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Plant fuels could one day power airlines and cars while lowering carbon emissions

Head of the Wisconsin Energy Institute, Mary Blanchard, details biofuels innovations

Jars of ethanol and biodiesel. Although ethanol has been used for fuel for years, new types of biodiesel show greater potential for plant-fuel sources. (Charlie Neibergall/AP Photo)

Americans have been pumping biofuels into their cars for decades in the form of ethanol, an alcohol produced by fermenting corn. 

But ethanol has limitations as fuel source, says Mary Blanchard, associate director of the Wisconsin Energy Institute. Since ethanol can only be blended up to 15 percent in gasoline, it cannot completely replace fossil fuels. 

However, Blanchard told WPR’s “The Morning Show,” new biofuels have the potential to totally replace fossil fuels as an energy source — and lower carbon emissions. 

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“There’s a very significant advantage (of biofuels) in reducing greenhouse gas emissions,” Blanchard said. “And there’s also the opportunity to have homegrown energy … grown on farms or (forests) to create economic opportunities for rural areas in the country.”

Biofuels may one day power jet travel, further reducing greenhouse gas emissions. Blanchard talked to “The Morning Show” about the work being done to develop these new fuel sources. 

The following has been edited for brevity and clarity. 

Kate Archer Kent: There are debates over ethanol’s carbon intensity and whether corn-based ethanol is actually better for the environment than petroleum-based fuels. How do you view that scientific debate that’s going on and how ethanol actually relates to climate change?

Mary Blanchard: The EPA — in the process of creating the Renewable Fuel Standard, which is the policy that makes the market for renewable fuels — does what’s called a life-cycle assessment. It looks at the growing of the feedstock, the process to make the fuel and then the transportation to the end consumer. And that assesses the greenhouse gas emissions for that whole process. … Compared to gasoline, ethanol is reducing greenhouse gas emissions. 

Some of the questions that come from the utilization of corn come from a landscape perspective of the mono cultures and (looking at) what are strategies for having sustainable and healthy landscapes associated with biofuels production. At the Great Lakes Bioenergy Research Center, which is based at the Wisconsin Energy Institute, they are looking at the utilization of marginal lands for growing bioenergy crops and converting non-food biomass into fuels and chemicals that would traditionally be sourced from petroleum.

KAK: What qualifies as marginal lands?

MB: As you drive on the highway, you’ll see space that’s being used for food production and areas that aren’t. Some less fertile lands might benefit from having perennial crops on them (for biofuel production).

KAK: Last month, Chevron Renewable Energy Group announced it is closing biodiesel plants in both Iowa and Wisconsin, citing economic conditions that have become very harsh. How challenging is the market for biodiesel right now?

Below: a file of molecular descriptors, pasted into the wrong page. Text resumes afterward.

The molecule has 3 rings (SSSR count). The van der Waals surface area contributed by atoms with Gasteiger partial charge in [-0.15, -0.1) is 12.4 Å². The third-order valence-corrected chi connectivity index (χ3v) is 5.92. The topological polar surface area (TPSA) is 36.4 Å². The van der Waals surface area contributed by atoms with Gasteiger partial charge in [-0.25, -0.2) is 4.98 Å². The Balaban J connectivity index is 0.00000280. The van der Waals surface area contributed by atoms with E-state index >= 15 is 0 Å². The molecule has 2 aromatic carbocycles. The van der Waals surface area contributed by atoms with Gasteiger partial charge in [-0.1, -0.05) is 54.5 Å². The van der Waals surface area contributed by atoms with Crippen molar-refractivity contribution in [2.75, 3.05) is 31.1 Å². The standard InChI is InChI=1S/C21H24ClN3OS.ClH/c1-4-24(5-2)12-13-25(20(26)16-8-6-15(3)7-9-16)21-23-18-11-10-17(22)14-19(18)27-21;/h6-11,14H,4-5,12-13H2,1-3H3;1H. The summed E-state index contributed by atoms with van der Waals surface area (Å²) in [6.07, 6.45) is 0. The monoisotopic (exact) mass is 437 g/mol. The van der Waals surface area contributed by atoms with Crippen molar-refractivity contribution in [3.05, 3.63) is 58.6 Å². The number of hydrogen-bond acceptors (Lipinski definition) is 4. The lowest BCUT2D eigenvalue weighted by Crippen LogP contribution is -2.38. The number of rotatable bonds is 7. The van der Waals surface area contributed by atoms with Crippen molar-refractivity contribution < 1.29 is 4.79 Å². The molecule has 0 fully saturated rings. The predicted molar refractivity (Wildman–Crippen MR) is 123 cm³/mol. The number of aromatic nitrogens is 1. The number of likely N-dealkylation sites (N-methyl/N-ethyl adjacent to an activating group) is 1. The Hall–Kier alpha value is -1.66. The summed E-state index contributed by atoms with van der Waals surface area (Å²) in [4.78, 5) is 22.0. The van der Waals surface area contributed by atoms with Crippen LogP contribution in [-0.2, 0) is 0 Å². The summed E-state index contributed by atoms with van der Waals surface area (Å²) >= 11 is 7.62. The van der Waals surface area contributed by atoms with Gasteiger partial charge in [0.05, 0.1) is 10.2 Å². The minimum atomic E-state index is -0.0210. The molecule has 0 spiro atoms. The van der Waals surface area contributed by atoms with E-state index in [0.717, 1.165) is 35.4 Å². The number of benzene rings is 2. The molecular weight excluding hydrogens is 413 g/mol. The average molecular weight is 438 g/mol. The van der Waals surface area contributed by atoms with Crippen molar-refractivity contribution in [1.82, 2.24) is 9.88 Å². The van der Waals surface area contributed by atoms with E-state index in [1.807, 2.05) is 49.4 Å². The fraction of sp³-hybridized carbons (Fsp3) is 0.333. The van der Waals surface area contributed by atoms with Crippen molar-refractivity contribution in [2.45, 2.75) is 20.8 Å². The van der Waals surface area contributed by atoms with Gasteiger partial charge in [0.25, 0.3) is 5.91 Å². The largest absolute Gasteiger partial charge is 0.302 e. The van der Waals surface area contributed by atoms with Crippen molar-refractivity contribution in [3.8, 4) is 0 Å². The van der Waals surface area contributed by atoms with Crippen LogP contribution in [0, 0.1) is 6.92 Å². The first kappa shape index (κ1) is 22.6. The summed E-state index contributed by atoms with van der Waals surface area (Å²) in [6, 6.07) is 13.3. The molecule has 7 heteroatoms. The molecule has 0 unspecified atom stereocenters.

MB: What’s happened in the production of bio-based diesel fuels is that there’s a different capability that makes something called “renewable diesel” that is using plant oils to make a biodiesel in an oil refinery using different processes. It’s hydrotreating that vegetable oil, and that fuel can (completely replace) diesel fuel.

And its capacity has really grown over time. It was 1.75 billion in January of 2022 and it’s grown to 3.8 billion gallons by the end of last year. 

KAK: Despite the recent closing of the biodiesel plant in Wisconsin, do you expect to see more biodiesel plants opening in our state or around the country? 

MB: Renewable diesel is really growing, and is expected to continue to grow 30 percent through 2025. We’re also seeing tremendous interest in sustainable aviation fuel. That is a sector that isn’t easily electrified. There are more and more electric vehicles or hybrid electric vehicles on the road that are helping to replace the use of gasoline, but there are not great solutions when it comes to medium- and long-haul aviation.

There are a number of different pathways that can lead to sustainable aviation fuel. There is a company in Madison called Virent, which is making a synthesized aromatic kerosene that can be used in aviation fuel and, in fact, was part of the fuel used to fly a jet from London to (New York) with 100 percent bio-based fuel just this past November. So there’s some really exciting developments on the aviation fuel side.

KAK: Are used cooking oils from places like McDonald’s restaurants able to be converted into fuel?

MB: Used cooking oil has really increased in value because of the ability to make biodiesel from it. They use fat waste, oil greases and stuff to make sustainable aviation fuel as well. So there are technology pathways that can utilize that, which really increase the value of those materials.

KAK: We’ve talked about airplanes and cars, but how else could biofuels be used in the future?

MB: There are many, many things that we make from a barrel of petroleum besides just fuels. We make different types of chemicals that are in our clothing and all kinds of products that we use, and we are also looking at ways to replace those chemicals with renewable sources.